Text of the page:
“I did. I mean no, I didn’t. But these guys are legends. Mats Wilander. Carlos Moya. Tim Henman. Tennis greats. All in Palma. All competing. There’s even a chance we might catch a glimpse of Nadal. It’ll be great. Up close and personal. On clay. Close enough to reach out and touch ’em. And it’s part of the local scene. I mean it’s Mallorca. Rafa and Moya are local heroes.”
“Amazing. What about my birthday?”
“We’ll do it up big tomorrow. I promise.”
“One night? Just one night? One night and one night only? Not the whole tournament, right?”
“Yup. I promise.” I was all in. She wasn’t, but she gave in. I don’t want to leave the wrong impression though. She is not long suffering and doesn’t suffer fools—me included—but she is forgiving and that counts for a lot. I knew it would cost me, but it would be worth it. Mea culpa.
On the advice of a friend, we had chosen a small ground floor apartment in Santa Catalina, a lively area neighborhood full of bars and restaurants just a short walk to the harbor, cathedral and city park. After checking in and getting settled that afternoon, we walked the short distance to the tennis stadium.
We watched the first two matches then took a break to stretch our legs and look for a snack. While I was in line for tapas and wine, M scouted for a place to sit. The tables near the refreshments tent were all occupied, but she spotted one with two empty seats and asked the couple seated there if we could share with them. They gestured yes, and by the time I showed up with the tapas M had them deep in conversation.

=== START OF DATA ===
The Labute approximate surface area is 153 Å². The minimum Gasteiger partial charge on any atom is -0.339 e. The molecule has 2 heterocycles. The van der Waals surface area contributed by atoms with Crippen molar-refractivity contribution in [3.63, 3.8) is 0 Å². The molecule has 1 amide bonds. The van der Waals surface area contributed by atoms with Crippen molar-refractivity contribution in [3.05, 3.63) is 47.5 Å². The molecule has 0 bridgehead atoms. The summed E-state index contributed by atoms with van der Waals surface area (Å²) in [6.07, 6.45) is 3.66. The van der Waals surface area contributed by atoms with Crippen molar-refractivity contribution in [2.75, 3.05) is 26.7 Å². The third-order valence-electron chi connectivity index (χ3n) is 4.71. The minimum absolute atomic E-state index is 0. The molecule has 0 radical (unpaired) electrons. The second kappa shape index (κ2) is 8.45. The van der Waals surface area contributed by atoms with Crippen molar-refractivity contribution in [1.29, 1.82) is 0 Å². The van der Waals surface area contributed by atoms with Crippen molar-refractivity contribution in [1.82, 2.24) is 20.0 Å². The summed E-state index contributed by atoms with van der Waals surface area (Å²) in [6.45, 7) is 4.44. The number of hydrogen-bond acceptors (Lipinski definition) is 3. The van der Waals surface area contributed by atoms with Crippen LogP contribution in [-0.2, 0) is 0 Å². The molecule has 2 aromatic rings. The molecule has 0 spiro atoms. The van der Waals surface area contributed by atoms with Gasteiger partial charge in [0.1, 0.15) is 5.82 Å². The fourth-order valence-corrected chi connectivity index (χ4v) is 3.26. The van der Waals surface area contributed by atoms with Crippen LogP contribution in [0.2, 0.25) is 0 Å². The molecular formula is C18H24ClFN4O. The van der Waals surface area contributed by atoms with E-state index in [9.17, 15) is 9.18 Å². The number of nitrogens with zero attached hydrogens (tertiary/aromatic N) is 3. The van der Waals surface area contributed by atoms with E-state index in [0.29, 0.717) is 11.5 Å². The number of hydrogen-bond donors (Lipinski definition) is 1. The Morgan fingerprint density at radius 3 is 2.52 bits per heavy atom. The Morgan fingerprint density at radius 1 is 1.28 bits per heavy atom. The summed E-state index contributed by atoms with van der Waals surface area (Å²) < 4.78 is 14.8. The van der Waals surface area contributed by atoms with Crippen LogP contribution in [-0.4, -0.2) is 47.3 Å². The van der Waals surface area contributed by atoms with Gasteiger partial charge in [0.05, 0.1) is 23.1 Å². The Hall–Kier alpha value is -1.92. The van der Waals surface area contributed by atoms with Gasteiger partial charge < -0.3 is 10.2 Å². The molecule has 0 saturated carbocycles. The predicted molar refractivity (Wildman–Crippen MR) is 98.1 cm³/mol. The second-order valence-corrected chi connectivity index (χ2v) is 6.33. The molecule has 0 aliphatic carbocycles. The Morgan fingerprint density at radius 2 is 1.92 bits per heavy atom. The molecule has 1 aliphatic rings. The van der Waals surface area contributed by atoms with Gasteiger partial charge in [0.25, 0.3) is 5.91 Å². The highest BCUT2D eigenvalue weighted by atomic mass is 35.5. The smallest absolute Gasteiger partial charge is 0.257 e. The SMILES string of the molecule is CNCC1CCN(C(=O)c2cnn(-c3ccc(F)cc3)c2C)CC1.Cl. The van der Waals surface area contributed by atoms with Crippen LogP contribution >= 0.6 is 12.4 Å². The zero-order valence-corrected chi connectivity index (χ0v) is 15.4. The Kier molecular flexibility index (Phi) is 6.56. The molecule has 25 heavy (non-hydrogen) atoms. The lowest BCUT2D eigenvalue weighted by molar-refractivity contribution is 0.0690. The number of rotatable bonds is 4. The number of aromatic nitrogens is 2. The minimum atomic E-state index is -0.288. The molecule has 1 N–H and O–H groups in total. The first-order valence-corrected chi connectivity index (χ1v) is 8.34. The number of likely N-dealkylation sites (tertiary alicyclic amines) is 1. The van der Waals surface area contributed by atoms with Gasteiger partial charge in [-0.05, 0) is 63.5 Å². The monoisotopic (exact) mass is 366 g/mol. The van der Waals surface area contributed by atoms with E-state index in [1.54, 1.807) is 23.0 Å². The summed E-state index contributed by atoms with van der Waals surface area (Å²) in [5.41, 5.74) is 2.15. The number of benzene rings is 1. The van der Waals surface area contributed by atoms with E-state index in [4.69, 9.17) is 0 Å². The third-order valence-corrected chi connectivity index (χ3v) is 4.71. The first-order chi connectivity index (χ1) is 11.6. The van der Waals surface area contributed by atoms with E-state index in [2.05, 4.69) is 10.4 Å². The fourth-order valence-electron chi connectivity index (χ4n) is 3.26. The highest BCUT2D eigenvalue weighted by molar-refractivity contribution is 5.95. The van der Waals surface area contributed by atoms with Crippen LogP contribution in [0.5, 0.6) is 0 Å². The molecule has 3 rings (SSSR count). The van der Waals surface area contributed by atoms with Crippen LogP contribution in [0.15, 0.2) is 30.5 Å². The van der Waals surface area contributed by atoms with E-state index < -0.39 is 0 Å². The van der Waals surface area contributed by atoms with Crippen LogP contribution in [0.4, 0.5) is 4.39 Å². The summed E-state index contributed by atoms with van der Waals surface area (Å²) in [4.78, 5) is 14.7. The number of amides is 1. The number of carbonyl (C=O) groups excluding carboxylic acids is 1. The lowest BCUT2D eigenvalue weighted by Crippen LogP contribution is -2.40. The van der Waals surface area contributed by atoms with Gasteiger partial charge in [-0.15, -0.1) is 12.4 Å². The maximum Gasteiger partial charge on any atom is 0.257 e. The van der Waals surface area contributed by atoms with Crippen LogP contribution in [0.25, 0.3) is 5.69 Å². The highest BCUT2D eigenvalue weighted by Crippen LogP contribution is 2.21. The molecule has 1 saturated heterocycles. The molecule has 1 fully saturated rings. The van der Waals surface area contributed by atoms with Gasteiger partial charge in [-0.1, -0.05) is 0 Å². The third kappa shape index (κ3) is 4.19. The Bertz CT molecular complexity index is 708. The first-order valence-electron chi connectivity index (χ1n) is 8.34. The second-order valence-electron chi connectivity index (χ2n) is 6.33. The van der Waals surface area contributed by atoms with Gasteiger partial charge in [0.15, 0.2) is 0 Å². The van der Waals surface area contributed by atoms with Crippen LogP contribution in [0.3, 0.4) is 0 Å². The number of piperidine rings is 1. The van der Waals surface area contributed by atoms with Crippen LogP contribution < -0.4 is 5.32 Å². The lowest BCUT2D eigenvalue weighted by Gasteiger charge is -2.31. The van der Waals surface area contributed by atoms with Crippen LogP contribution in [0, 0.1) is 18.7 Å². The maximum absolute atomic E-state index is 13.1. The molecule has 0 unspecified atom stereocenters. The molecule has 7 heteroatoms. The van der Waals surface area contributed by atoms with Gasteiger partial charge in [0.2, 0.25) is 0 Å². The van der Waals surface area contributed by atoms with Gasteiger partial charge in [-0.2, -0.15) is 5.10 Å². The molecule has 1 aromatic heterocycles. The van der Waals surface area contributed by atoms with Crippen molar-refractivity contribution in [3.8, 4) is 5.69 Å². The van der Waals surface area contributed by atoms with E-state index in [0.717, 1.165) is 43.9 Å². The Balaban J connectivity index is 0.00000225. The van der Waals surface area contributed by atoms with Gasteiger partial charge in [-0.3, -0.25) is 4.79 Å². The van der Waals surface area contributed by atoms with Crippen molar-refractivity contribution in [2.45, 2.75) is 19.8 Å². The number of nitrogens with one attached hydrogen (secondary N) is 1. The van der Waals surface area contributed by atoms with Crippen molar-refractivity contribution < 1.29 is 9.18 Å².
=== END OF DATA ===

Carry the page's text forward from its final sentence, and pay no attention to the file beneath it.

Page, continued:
“Jack, say hello to Gisela and Nicolas. They’ve invited us to share their table. They live just across the street; in the building you can see behind Court One.”
I laughed and nodded. “Hi! Nice to meet you. Thanks for letting us share your table. I’m sure M has told you all about us? She’s very good at making friends.”
Sharing their table established a connection that was key to the success of our Mallorquin adventure. That’s generally how it goes when we travel. I find places, she makes friends, and it all works out. Our best travel memories almost always center on the people we encounter.
As we drank our wine and nibbled on tapas surrounded by fragrant bouganvilla, they gave us a quick rundown on themselves. Both had long careers in the hospitality sector. On Mallorca, Gisela was consulting for a hotel chain and Nicolas was General Manager for a high-end resort called Sa Torre. Those we discovered were the least interesting things about them.
Nicolas was born in Paris to a Russian émigré father and Swedish mother. He met Gisela, a Chilean, while they were both working in Sweden. There’s a lot to unpack in those two sentences. Global citizens to be sure. Our serendipitous meeting, another instance of how good fortune often follows when time and opportunity come together. The tennis match was never part of our vacation plan, but we leveraged it into something more. Two glasses of Rioja and a short conversation were all it took.